Home » United Kingdom criminalises creation of ‘deepfake’ images without consent

United Kingdom criminalises creation of ‘deepfake’ images without consent

Image Source : X/LAURA FARRISMP Laura Farris, UK Minister for Victims and Safeguarding

World news: Those who indulge in the creation of sexually explicit “deepfakes” will have to face prosecution under a new law which is undergoing its parliamentary journey, the British government said on Tuesday (April 16). Deepfake refers to images and videos made to look hyper-realistic, with the victim usually unaware and unable to give their consent.

The recent years have witnessed the growing use of Artificial Intelligence (AI) to add the faces of celebrities or public figures into pornographic films.

Under the new law, those who create such pictures without the consent will face a criminal record and an unlimited fine in the UK. The offenders could even be sent to jail if the deepfake content is shared widely.

What did the UK Minister say?

“The creation of deepfake sexual images is despicable and completely unacceptable irrespective of whether the image is shared,” said Laura Farris, UK Minister for Victims and Safeguarding.

“It is another example of ways in which certain people seek to degrade and dehumanise others – especially women. And it has the capacity to cause catastrophic consequences if the material is shared more widely. This government will not tolerate it. This new offence sends a crystal-clear message that making this material is immoral, often misogynistic, and a crime,” she added.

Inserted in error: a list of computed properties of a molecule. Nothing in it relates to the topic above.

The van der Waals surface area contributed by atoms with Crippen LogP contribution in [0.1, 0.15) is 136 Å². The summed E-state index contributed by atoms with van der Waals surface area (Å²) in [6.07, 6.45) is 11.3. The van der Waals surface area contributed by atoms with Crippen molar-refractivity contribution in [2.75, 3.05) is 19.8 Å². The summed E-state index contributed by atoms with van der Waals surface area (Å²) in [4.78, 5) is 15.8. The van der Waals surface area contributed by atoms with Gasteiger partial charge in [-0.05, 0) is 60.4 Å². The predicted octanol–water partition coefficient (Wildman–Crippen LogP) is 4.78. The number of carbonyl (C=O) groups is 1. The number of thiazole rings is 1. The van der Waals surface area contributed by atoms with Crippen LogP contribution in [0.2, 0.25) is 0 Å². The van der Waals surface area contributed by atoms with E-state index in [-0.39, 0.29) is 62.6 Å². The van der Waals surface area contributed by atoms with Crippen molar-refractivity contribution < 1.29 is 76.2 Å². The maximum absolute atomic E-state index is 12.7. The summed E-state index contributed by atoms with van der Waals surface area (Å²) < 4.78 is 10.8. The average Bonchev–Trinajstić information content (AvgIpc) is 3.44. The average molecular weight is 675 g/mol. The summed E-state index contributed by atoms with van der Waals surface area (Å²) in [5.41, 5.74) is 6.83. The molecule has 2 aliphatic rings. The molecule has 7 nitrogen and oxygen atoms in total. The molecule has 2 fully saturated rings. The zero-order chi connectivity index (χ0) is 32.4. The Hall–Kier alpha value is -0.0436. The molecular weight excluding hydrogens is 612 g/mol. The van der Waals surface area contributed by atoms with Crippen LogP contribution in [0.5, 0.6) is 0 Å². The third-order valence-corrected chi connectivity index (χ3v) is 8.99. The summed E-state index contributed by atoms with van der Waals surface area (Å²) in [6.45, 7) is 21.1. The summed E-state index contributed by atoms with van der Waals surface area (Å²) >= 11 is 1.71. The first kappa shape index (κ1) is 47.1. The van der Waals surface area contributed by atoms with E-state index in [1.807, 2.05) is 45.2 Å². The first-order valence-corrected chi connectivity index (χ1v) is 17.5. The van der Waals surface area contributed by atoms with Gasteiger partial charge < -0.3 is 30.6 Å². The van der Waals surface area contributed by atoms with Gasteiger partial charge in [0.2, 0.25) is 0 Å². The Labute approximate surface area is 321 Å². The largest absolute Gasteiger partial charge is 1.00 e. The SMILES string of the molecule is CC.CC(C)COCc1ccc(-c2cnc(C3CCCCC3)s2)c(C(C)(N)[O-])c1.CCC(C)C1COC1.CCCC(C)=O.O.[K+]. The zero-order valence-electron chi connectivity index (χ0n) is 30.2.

“This government is cracking down on the vile degenerates who make sexually explicit ‘deepfakes’. We’re introducing a new law to ban the creation of these distressing and abusive images,” Prime Minister Rishi Sunak wrote on X.

Reforms in UK’s Online Safety Act

Last year, reforms in the UK’s Online Safety Act criminalised the sharing of “deepfake” intimate images for the first time. The new offence, which will be introduced through an amendment to the Criminal Justice Bill, will mean anyone who makes sexually explicit deepfake images of adults maliciously and without consent can now also face prosecution.

It will apply to images of adults as the country’s law already covers this behaviour where the image is of a child under the age of 18.

What did the Ministry of Justice say?

The Ministry of Justice said the Bill, which continues its passage through Parliament, is also creating a range of new criminal offences to punish those who take or record intimate images without consent – or install equipment to enable someone to do so.

The government has also re-classified violence against women and girls as a national threat, meaning the country’s police must prioritise their response to it, just as they do with threats like terrorism.

Under the Bill, a new statutory aggravating factor will be brought in for offenders who cause death through abusive, degrading or dangerous sexual behaviour – or so-called “rough sex”, often used as a defence in such legal cases.

A new statutory aggravating factor for bitter former partners who murder at the end of a relationship is also a part of reforms following recommendations made in the Domestic Homicide Sentencing Review three years ago.

(With PTI inputs)

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